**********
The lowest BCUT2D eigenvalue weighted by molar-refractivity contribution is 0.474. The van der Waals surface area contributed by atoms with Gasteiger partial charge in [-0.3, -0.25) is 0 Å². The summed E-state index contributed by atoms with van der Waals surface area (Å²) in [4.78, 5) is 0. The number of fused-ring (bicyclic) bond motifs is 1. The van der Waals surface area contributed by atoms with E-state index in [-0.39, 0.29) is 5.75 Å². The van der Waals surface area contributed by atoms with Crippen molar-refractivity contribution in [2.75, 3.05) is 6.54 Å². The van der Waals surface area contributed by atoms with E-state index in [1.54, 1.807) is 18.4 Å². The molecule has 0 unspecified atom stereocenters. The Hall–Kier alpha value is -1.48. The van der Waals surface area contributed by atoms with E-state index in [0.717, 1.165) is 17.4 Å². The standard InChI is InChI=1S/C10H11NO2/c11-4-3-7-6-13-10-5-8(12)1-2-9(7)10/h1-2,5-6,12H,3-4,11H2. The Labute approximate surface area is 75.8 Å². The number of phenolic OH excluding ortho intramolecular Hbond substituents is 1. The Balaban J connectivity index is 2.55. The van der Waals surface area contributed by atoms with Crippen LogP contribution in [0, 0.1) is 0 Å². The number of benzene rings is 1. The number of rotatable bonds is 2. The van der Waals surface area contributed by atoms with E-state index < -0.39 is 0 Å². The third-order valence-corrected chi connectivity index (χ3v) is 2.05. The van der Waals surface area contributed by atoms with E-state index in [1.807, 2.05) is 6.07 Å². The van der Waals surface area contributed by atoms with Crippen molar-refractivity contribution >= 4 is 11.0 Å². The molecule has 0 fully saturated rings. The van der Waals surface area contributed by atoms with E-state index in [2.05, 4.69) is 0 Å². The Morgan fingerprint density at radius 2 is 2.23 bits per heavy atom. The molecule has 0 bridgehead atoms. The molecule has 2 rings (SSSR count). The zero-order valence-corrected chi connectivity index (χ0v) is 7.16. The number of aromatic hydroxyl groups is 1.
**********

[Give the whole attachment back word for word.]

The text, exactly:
The lowest BCUT2D eigenvalue weighted by molar-refractivity contribution is 0.474. The van der Waals surface area contributed by atoms with Gasteiger partial charge in [-0.3, -0.25) is 0 Å². The summed E-state index contributed by atoms with van der Waals surface area (Å²) in [4.78, 5) is 0. The number of fused-ring (bicyclic) bond motifs is 1. The van der Waals surface area contributed by atoms with E-state index in [-0.39, 0.29) is 5.75 Å². The van der Waals surface area contributed by atoms with Crippen molar-refractivity contribution in [2.75, 3.05) is 6.54 Å². The van der Waals surface area contributed by atoms with E-state index in [1.54, 1.807) is 18.4 Å². The molecule has 0 unspecified atom stereocenters. The Hall–Kier alpha value is -1.48. The van der Waals surface area contributed by atoms with E-state index in [0.717, 1.165) is 17.4 Å². The standard InChI is InChI=1S/C10H11NO2/c11-4-3-7-6-13-10-5-8(12)1-2-9(7)10/h1-2,5-6,12H,3-4,11H2. The Labute approximate surface area is 75.8 Å². The number of phenolic OH excluding ortho intramolecular Hbond substituents is 1. The Balaban J connectivity index is 2.55. The van der Waals surface area contributed by atoms with Crippen LogP contribution in [0, 0.1) is 0 Å². The number of benzene rings is 1. The number of rotatable bonds is 2. The van der Waals surface area contributed by atoms with E-state index < -0.39 is 0 Å². The third-order valence-corrected chi connectivity index (χ3v) is 2.05. The van der Waals surface area contributed by atoms with E-state index in [1.807, 2.05) is 6.07 Å². The van der Waals surface area contributed by atoms with Crippen molar-refractivity contribution >= 4 is 11.0 Å². The molecule has 0 fully saturated rings. The van der Waals surface area contributed by atoms with E-state index in [2.05, 4.69) is 0 Å². The Morgan fingerprint density at radius 2 is 2.23 bits per heavy atom. The molecule has 0 bridgehead atoms. The molecule has 2 rings (SSSR count). The zero-order valence-corrected chi connectivity index (χ0v) is 7.16. The number of aromatic hydroxyl groups is 1.